“Overly complex” divorce system “fuels conflict”
The current “overly complex” divorce system in England and Wales can “fuel conflict” and disadvantages people who represent themselves and those alleging abuse as grounds for divorce, a study has revealed.
The finding forms part of the Nuffield Foundation’s latest research paper, Taking Notice.
Written in response to the Government’s recent announcement to reform the legal requirements for divorce – including removing the need to allege fault and replacing it with a process of giving notice of irretrievable breakdown – the report makes a number of key recommendations.
These include: The proposed notification period of six months should begin before decree nisi to avoid people being subject to unpredictable variations in processing times; the ability to defend a divorce should be removed, and speeding up cases in which one party does not respond to the divorce petition.
Expanding on the recommendations, the report says if the six-month notification period ran alongside the administrative processing, people would not be subject to unfair delays caused by an indeterminate and variable period to decree nisi.
Likewise, in the 14 per cent of cases in which one party does not respond to the divorce petition, nearly half of those failed to reach decree nisi and those that did took 7.5 months. The report says that these instances “further the argument for the notification period to being before decree nisi” and “highlight the need for the digitisation of the divorce process to address the issue of non-response”.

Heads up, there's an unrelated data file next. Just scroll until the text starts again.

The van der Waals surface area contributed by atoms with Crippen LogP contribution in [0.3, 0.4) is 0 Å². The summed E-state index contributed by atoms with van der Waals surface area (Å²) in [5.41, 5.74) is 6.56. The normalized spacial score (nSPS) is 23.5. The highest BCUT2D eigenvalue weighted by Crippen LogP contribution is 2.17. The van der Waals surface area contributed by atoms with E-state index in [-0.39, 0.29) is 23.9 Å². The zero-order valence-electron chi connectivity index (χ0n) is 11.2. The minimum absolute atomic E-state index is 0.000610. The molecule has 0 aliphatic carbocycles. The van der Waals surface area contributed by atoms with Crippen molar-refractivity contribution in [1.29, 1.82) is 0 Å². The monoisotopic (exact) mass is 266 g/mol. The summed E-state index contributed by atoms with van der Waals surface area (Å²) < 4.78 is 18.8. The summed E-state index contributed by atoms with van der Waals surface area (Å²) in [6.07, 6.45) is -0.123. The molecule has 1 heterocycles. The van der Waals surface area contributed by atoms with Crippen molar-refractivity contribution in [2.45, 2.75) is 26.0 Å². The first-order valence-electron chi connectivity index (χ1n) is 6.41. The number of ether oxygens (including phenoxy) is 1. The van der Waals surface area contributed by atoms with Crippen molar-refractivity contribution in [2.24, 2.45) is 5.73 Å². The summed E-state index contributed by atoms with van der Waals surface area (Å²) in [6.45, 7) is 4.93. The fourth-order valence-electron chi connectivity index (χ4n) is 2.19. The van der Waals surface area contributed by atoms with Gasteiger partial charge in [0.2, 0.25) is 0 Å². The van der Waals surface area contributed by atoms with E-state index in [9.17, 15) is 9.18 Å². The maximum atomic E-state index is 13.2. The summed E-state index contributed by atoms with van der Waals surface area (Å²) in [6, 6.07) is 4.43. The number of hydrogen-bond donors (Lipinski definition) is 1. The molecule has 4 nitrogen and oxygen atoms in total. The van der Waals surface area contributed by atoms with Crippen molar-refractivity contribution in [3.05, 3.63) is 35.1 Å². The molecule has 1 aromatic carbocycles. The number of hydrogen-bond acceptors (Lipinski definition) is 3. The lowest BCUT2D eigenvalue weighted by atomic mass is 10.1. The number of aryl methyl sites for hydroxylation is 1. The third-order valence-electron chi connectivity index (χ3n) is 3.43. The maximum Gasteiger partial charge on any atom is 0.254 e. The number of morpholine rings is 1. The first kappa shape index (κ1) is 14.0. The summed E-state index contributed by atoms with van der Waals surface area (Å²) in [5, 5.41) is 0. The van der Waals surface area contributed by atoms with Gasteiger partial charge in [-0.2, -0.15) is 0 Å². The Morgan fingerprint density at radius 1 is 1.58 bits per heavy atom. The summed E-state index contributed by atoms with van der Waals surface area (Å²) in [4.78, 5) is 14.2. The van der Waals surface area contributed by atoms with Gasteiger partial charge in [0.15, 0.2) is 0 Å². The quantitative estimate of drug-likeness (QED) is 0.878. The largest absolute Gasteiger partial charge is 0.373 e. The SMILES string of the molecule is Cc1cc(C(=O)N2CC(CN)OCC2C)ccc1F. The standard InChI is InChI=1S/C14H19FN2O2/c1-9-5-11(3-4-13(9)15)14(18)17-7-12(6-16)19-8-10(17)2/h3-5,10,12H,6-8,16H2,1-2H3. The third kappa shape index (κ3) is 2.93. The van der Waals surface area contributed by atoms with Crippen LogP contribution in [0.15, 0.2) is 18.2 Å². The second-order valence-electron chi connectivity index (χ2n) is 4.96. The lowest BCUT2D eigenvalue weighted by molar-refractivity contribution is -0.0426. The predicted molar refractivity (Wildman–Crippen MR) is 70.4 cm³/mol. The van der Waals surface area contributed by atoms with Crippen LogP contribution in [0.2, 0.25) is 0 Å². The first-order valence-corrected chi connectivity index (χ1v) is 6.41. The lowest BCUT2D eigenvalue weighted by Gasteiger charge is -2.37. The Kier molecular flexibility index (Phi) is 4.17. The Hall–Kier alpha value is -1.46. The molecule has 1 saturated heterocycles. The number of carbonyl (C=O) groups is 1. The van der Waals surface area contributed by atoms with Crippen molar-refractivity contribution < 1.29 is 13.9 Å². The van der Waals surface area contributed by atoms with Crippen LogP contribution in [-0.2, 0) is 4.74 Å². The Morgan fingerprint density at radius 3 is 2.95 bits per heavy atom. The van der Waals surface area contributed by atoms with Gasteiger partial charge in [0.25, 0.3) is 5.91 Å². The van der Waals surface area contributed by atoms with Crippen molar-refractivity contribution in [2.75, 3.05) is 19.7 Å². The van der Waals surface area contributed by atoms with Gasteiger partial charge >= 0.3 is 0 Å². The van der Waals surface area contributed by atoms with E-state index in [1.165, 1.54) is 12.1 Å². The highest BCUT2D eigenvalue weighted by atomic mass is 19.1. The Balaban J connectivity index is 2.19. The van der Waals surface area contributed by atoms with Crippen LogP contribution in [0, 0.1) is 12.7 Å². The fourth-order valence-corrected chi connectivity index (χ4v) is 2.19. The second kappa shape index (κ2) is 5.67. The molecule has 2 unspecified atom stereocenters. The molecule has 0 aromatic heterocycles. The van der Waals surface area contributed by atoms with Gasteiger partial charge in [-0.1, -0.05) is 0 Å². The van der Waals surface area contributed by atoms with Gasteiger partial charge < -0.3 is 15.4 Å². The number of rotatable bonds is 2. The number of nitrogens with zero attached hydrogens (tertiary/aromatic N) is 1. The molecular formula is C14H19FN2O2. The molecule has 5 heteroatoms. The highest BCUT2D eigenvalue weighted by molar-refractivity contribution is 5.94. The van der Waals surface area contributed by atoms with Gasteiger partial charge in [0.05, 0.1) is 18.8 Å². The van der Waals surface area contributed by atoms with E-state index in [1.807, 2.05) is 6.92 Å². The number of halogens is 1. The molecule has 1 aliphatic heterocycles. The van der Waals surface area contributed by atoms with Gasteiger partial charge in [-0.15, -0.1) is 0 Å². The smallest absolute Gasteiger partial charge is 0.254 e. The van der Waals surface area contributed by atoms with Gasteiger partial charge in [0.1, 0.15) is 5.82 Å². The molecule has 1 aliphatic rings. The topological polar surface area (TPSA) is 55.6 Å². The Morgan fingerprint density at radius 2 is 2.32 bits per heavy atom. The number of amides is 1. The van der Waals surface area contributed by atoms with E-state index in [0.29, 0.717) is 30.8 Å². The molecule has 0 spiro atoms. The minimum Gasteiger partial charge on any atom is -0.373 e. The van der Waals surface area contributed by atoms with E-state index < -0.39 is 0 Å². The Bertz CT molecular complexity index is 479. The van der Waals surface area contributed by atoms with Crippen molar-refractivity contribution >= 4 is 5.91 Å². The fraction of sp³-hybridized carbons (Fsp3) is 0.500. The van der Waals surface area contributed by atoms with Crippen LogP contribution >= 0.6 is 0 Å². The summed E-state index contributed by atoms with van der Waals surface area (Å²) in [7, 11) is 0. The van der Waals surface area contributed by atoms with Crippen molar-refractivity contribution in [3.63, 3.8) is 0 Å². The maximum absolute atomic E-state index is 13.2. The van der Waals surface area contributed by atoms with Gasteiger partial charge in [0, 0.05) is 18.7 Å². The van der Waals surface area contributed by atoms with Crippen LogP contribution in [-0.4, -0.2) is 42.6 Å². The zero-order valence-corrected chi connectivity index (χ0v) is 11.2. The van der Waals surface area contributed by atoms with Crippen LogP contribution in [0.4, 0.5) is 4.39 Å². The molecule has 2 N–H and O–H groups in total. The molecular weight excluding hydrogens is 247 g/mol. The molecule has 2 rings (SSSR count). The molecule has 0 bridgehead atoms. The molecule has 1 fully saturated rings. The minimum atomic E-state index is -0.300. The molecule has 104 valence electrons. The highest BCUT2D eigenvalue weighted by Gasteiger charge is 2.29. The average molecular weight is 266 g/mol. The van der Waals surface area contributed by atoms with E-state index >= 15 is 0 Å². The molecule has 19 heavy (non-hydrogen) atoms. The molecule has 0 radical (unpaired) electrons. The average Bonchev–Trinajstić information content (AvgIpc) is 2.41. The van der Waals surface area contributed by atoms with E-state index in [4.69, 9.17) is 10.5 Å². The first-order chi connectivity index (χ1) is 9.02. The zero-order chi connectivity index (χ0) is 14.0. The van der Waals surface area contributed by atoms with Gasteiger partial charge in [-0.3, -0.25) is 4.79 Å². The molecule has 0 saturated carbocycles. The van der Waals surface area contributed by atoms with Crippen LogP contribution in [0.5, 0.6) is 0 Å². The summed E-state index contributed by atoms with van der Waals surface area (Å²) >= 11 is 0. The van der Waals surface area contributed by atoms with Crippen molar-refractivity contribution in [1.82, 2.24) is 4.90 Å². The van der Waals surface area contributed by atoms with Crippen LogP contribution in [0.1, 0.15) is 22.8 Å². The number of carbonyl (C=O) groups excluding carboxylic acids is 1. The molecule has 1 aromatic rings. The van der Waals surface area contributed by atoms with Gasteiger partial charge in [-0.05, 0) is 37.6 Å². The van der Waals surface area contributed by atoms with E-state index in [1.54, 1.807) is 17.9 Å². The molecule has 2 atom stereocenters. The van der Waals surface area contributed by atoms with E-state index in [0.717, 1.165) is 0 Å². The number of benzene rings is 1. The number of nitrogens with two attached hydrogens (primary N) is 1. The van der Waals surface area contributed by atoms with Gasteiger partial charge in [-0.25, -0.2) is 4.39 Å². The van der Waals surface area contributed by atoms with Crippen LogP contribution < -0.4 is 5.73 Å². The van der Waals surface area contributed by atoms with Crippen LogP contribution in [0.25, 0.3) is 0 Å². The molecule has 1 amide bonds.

Commenting on the report, author Professor Liz Trinder said: “This new research reinforces the case for divorce law reform along the lines proposed by the Ministry of Justice. The current system is complex, confusing and creates unnecessary conflict. The proposal to allow divorce only after a ‘cooling off’ period will help families focus on the future, not on an unhelpful ‘blame game’. Our new research also finds that the Ministry of Justice is right to propose removing the outdated right to defend a divorce.”
Tim Gardam, CEO of the Nuffield Foundation added: “The Nuffield Foundation welcomes the Ministry of Justice’s consultation on reforming the divorce law in England and Wales, which draws heavily on Nuffield-funded research on how the current system increases conflict for separating couples and their children. We hope Professor Trinder’s new analysis will be similarly influential in ensuring a reformed divorce law provides a clear, accessible and considered legal mechanism for those whose marriages or civil partnerships have broken down irretrievably.”
To read the research report in full, please click here.